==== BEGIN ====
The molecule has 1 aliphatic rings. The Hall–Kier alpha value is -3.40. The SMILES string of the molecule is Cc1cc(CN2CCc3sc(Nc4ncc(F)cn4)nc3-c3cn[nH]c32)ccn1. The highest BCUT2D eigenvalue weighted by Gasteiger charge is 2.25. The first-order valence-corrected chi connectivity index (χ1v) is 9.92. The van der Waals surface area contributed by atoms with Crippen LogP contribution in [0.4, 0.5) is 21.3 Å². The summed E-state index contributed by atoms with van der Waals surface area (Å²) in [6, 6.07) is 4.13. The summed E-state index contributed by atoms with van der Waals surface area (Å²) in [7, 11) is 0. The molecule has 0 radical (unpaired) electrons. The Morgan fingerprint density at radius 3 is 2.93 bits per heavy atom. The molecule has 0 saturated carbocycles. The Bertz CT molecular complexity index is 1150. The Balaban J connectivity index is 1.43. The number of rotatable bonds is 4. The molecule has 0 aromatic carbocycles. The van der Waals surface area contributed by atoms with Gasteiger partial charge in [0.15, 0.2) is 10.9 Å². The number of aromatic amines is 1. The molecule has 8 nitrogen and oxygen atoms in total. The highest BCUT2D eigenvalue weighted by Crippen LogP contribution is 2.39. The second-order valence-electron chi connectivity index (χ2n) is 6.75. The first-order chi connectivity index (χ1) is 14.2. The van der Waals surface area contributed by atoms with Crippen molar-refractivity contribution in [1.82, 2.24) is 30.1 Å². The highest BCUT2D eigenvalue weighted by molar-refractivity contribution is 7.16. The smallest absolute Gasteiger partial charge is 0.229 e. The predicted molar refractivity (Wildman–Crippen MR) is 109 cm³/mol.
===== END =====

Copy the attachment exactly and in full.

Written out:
The molecule has 1 aliphatic rings. The Hall–Kier alpha value is -3.40. The SMILES string of the molecule is Cc1cc(CN2CCc3sc(Nc4ncc(F)cn4)nc3-c3cn[nH]c32)ccn1. The highest BCUT2D eigenvalue weighted by Gasteiger charge is 2.25. The first-order valence-corrected chi connectivity index (χ1v) is 9.92. The van der Waals surface area contributed by atoms with Crippen LogP contribution in [0.4, 0.5) is 21.3 Å². The summed E-state index contributed by atoms with van der Waals surface area (Å²) in [6, 6.07) is 4.13. The summed E-state index contributed by atoms with van der Waals surface area (Å²) in [7, 11) is 0. The molecule has 0 radical (unpaired) electrons. The Morgan fingerprint density at radius 3 is 2.93 bits per heavy atom. The molecule has 0 saturated carbocycles. The Bertz CT molecular complexity index is 1150. The Balaban J connectivity index is 1.43. The number of rotatable bonds is 4. The molecule has 0 aromatic carbocycles. The van der Waals surface area contributed by atoms with Gasteiger partial charge in [0.15, 0.2) is 10.9 Å². The number of aromatic amines is 1. The molecule has 8 nitrogen and oxygen atoms in total. The highest BCUT2D eigenvalue weighted by Crippen LogP contribution is 2.39. The second-order valence-electron chi connectivity index (χ2n) is 6.75. The first-order chi connectivity index (χ1) is 14.2. The van der Waals surface area contributed by atoms with Crippen molar-refractivity contribution in [1.82, 2.24) is 30.1 Å². The highest BCUT2D eigenvalue weighted by molar-refractivity contribution is 7.16. The smallest absolute Gasteiger partial charge is 0.229 e. The predicted molar refractivity (Wildman–Crippen MR) is 109 cm³/mol.